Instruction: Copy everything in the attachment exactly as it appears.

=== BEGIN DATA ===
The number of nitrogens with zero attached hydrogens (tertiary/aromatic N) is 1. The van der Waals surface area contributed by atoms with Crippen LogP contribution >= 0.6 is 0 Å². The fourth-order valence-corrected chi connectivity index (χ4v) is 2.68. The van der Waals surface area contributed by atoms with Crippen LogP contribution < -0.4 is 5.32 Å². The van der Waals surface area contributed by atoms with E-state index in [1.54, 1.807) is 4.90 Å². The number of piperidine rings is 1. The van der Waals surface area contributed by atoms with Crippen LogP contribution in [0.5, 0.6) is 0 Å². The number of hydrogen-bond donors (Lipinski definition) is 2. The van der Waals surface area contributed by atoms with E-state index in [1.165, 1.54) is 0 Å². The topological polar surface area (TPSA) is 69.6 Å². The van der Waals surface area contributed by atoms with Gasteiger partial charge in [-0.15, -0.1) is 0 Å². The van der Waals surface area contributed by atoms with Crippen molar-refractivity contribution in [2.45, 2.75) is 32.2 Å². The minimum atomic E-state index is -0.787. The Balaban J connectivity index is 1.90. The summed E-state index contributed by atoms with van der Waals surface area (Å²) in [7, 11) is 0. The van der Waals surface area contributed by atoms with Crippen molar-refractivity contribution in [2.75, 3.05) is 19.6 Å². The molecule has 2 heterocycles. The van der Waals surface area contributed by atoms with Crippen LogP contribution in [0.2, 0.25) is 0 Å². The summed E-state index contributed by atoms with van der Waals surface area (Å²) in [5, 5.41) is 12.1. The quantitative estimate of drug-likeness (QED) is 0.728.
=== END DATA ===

The number of nitrogens with zero attached hydrogens (tertiary/aromatic N) is 1. The van der Waals surface area contributed by atoms with Crippen LogP contribution >= 0.6 is 0 Å². The fourth-order valence-corrected chi connectivity index (χ4v) is 2.68. The van der Waals surface area contributed by atoms with Crippen LogP contribution < -0.4 is 5.32 Å². The van der Waals surface area contributed by atoms with E-state index in [1.54, 1.807) is 4.90 Å². The number of piperidine rings is 1. The van der Waals surface area contributed by atoms with Crippen LogP contribution in [0.5, 0.6) is 0 Å². The number of hydrogen-bond donors (Lipinski definition) is 2. The van der Waals surface area contributed by atoms with E-state index in [1.165, 1.54) is 0 Å². The topological polar surface area (TPSA) is 69.6 Å². The van der Waals surface area contributed by atoms with Gasteiger partial charge in [-0.15, -0.1) is 0 Å². The van der Waals surface area contributed by atoms with Crippen molar-refractivity contribution in [2.45, 2.75) is 32.2 Å². The minimum atomic E-state index is -0.787. The Balaban J connectivity index is 1.90. The summed E-state index contributed by atoms with van der Waals surface area (Å²) in [7, 11) is 0. The van der Waals surface area contributed by atoms with Crippen molar-refractivity contribution in [2.75, 3.05) is 19.6 Å². The molecule has 2 heterocycles. The van der Waals surface area contributed by atoms with Crippen LogP contribution in [0.2, 0.25) is 0 Å². The summed E-state index contributed by atoms with van der Waals surface area (Å²) in [5, 5.41) is 12.1. The quantitative estimate of drug-likeness (QED) is 0.728.